Various forms of cancer have been linked to the carcinogenic activities of microorganisms1–3. The virulent gene island polyketide synthase (pks) produces the secondary metabolite colibactin, a genotoxic molecule(s) causing double-stranded DNA breaks4 and enhanced colorectal cancer development5,6. Colibactin biosynthesis involves a prodrug resistance strategy where an N-terminal prodrug scaffold (precolibactin) is assembled, transported into the periplasm and cleaved to release the mature product7–10. Here, we show that ClbM, a multidrug and toxic compound extrusion (MATE) transporter, is a key component involved in colibactin activity and transport. Disruption of clbM attenuated pks+ E. coli-induced DNA damage in vitro and significantly decreased the DNA damage response in gnotobiotic Il10−/− mice. Colonization experiments performed in mice or zebrafish animal models indicate that clbM is not implicated in E. coli niche establishment. The X-ray structure of ClbM shows a structural motif common to the recently described MATE family. The 12-transmembrane ClbM is characterized as a cation-coupled antiporter, and residues important to the cation-binding site are identified. Our data identify ClbM as a precolibactin transporter and provide the first structure of a MATE transporter with a defined and specific biological function.
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This work was supported by funding from R01 DK73338 (C.J.), R01DK47700 (C.J.), R01 GM0865700 (S.D.B.) and by the University of Florida (S.D.B.) and the UF DoM Gatorade Fund (C.J.). The authors thank V. de Crecy-Lagard for discussions.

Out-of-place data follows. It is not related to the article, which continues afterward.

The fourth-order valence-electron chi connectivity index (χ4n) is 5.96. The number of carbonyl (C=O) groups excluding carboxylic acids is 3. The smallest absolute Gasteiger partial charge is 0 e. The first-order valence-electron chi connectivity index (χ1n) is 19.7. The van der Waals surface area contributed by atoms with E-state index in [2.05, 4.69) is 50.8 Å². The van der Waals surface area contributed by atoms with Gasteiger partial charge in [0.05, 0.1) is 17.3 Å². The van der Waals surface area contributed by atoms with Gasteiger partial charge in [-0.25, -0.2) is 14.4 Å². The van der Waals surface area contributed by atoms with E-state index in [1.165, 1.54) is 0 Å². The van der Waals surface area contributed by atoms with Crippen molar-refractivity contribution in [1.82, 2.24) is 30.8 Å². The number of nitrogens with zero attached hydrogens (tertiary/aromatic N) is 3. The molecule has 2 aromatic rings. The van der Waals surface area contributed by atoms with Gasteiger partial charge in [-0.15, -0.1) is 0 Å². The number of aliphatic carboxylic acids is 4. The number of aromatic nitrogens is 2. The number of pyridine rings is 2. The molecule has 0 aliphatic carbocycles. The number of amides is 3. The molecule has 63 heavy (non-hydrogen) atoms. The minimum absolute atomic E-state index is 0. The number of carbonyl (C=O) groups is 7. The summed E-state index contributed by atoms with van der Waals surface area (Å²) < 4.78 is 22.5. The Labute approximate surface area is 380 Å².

The authors declare no competing financial interests.
Supplementary Figures 1–9 and Tables 1,2. (PDF 1329 kb)
NC101-colonized, fixed 6-d.p.f. zebrafish. Reconstruction from z-stack images; DAPI stained whole mount zebrafish with tdTomato-labelled bacteria. (MOV 1444 kb)
ΔclbM-colonized, fixed 6-d.p.f. zebrafish. Reconstruction from z-stack images; DAPI stained whole mount zebrafish with tdTomato-labelled bacteria. (MOV 1559 kb)
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Mousa, J., Yang, Y., Tomkovich, S. et al. MATE transport of the E. coli-derived genotoxin colibactin. Nat Microbiol 1, 15009 (2016). https://doi.org/10.1038/nmicrobiol.2015.9
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